There’s a hubbub going around Florida right now that the governor’s office directed the Environmental Protection Agency not to use the terms “climate change,” “global warming,” or “sea level rise” in it’s official communications. Maybe the idea is that if you don’t say it, it doesn’t exist.
Earlier this week, I heard an inspiring lecture entitled “Making Peace with the Earth” at Eckerd College. The speaker was Dr. Vandana Shiva, physicist, environmentalist, and author. Well, Dr. Shiva doesn’t use the terms climate change or global warming either. She prefers to refer to “climate chaos.” She feels this more accurately describes what is going on.
Whatever terms we choose to use, we have a responsibility to care for Earth. As Christians we see Earth as God’s self-disclosure to humanity. We think of a loving God creating this amazing planet and cosmos as our home. That’s a gift beyond comprehension.
But our commitment to Earth is deeper than that. We remember that in our tradition, God has made covenants with humans, but not only with humans. God is also in covenant with all of the creatures and living things of Earth. God and all of the animals and plants also have a special relationship. We are called to honor and respect that covenant. Part of our commitment to our faith is to love, honor, and cherish Earth itself.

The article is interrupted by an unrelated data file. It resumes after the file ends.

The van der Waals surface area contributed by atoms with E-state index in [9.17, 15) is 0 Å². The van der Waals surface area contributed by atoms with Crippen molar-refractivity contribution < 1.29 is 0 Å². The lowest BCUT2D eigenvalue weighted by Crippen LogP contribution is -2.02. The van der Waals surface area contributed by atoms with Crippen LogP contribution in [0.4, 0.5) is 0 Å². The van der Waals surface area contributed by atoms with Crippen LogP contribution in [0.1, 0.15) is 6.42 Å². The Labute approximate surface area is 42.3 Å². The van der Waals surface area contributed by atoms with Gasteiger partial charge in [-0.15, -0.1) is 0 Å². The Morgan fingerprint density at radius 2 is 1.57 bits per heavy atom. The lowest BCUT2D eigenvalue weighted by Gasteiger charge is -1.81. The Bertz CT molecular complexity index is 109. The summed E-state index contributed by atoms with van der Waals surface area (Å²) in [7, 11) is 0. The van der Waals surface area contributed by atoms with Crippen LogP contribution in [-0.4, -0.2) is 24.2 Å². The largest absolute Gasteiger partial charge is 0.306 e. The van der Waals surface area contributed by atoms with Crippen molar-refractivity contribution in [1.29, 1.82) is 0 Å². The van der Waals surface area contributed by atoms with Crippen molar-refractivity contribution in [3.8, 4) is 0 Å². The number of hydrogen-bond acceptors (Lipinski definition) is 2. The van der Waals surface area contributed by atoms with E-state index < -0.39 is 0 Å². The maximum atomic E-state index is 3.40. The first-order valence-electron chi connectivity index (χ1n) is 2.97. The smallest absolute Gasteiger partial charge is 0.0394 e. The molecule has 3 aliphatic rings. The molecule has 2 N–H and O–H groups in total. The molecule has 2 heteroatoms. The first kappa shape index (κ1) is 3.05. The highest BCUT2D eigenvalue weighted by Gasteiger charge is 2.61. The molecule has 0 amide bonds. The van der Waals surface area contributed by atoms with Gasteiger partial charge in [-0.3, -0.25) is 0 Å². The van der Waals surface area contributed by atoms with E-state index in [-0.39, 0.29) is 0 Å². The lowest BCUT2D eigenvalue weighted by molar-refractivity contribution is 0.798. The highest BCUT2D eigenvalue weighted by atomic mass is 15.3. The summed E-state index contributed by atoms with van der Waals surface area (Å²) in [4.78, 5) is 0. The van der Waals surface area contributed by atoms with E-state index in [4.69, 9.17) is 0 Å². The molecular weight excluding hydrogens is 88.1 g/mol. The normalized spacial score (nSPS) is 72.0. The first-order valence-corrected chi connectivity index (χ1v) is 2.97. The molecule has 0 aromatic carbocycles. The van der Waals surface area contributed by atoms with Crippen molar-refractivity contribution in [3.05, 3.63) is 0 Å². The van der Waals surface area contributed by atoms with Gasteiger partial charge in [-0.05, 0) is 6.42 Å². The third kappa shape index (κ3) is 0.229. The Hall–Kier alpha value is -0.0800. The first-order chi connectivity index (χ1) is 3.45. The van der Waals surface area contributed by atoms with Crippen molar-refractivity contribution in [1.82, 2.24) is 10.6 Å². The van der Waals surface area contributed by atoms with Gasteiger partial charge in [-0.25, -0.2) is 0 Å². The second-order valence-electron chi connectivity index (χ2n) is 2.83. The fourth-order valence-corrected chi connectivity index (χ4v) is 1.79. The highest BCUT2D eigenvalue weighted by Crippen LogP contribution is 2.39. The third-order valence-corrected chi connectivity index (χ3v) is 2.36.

In this Lenten season of commitment and discipline, I have taken a vow to end my use of “single use” plastics as far as it is possible. This includes straws, plastic cups, cup lids, plastic bags, plastic utensils, plastic communion cups, and really any single use plastic I can possibly avoid. This commitment keeps me continually mindful of the Divine covenant with Earth. I am grateful.
Lectionary readings for today:
Psalm 107:1-3, 17-22
Prayer: We cannot live without Earth. Earth keeps us alive and sustains us. May we express our gratitude in our tender care for our mother, our home. Amen.